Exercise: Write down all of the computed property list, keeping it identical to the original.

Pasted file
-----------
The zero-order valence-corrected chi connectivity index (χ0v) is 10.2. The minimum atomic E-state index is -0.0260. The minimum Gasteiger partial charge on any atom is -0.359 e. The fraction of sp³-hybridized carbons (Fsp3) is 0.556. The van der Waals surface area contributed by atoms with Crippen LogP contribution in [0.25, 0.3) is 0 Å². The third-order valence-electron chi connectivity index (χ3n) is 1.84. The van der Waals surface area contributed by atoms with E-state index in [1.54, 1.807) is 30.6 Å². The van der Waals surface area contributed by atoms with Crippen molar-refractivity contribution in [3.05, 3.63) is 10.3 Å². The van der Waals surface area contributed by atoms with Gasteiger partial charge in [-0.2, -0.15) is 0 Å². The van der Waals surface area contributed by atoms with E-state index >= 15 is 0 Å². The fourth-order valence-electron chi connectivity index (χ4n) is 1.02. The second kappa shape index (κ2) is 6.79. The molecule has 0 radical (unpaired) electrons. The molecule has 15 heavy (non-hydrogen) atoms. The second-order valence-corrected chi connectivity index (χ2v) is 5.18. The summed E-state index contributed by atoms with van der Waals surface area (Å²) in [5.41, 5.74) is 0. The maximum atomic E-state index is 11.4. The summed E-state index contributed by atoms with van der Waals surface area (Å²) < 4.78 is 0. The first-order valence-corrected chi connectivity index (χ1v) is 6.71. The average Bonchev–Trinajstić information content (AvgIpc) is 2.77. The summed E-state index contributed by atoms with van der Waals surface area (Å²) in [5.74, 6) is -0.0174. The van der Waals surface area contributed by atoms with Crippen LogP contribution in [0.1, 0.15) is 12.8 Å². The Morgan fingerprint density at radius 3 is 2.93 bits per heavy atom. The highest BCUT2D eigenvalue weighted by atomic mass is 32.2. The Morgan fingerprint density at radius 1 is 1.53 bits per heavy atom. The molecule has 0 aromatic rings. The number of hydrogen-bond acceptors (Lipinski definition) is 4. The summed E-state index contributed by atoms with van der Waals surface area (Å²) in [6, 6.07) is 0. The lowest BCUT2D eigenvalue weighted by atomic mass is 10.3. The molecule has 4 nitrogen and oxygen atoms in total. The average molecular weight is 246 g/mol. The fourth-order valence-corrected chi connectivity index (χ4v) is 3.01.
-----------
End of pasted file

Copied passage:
The zero-order valence-corrected chi connectivity index (χ0v) is 10.2. The minimum atomic E-state index is -0.0260. The minimum Gasteiger partial charge on any atom is -0.359 e. The fraction of sp³-hybridized carbons (Fsp3) is 0.556. The van der Waals surface area contributed by atoms with Crippen LogP contribution in [0.25, 0.3) is 0 Å². The third-order valence-electron chi connectivity index (χ3n) is 1.84. The van der Waals surface area contributed by atoms with E-state index in [1.54, 1.807) is 30.6 Å². The van der Waals surface area contributed by atoms with Crippen molar-refractivity contribution in [3.05, 3.63) is 10.3 Å². The van der Waals surface area contributed by atoms with Gasteiger partial charge in [-0.2, -0.15) is 0 Å². The van der Waals surface area contributed by atoms with E-state index >= 15 is 0 Å². The fourth-order valence-electron chi connectivity index (χ4n) is 1.02. The second kappa shape index (κ2) is 6.79. The molecule has 0 radical (unpaired) electrons. The molecule has 15 heavy (non-hydrogen) atoms. The second-order valence-corrected chi connectivity index (χ2v) is 5.18. The summed E-state index contributed by atoms with van der Waals surface area (Å²) in [5.41, 5.74) is 0. The maximum atomic E-state index is 11.4. The summed E-state index contributed by atoms with van der Waals surface area (Å²) < 4.78 is 0. The first-order valence-corrected chi connectivity index (χ1v) is 6.71. The average Bonchev–Trinajstić information content (AvgIpc) is 2.77. The summed E-state index contributed by atoms with van der Waals surface area (Å²) in [5.74, 6) is -0.0174. The van der Waals surface area contributed by atoms with Crippen LogP contribution in [0.1, 0.15) is 12.8 Å². The Morgan fingerprint density at radius 3 is 2.93 bits per heavy atom. The highest BCUT2D eigenvalue weighted by atomic mass is 32.2. The Morgan fingerprint density at radius 1 is 1.53 bits per heavy atom. The molecule has 0 aromatic rings. The number of hydrogen-bond acceptors (Lipinski definition) is 4. The summed E-state index contributed by atoms with van der Waals surface area (Å²) in [6, 6.07) is 0. The lowest BCUT2D eigenvalue weighted by atomic mass is 10.3. The molecule has 4 nitrogen and oxygen atoms in total. The average molecular weight is 246 g/mol. The fourth-order valence-corrected chi connectivity index (χ4v) is 3.01.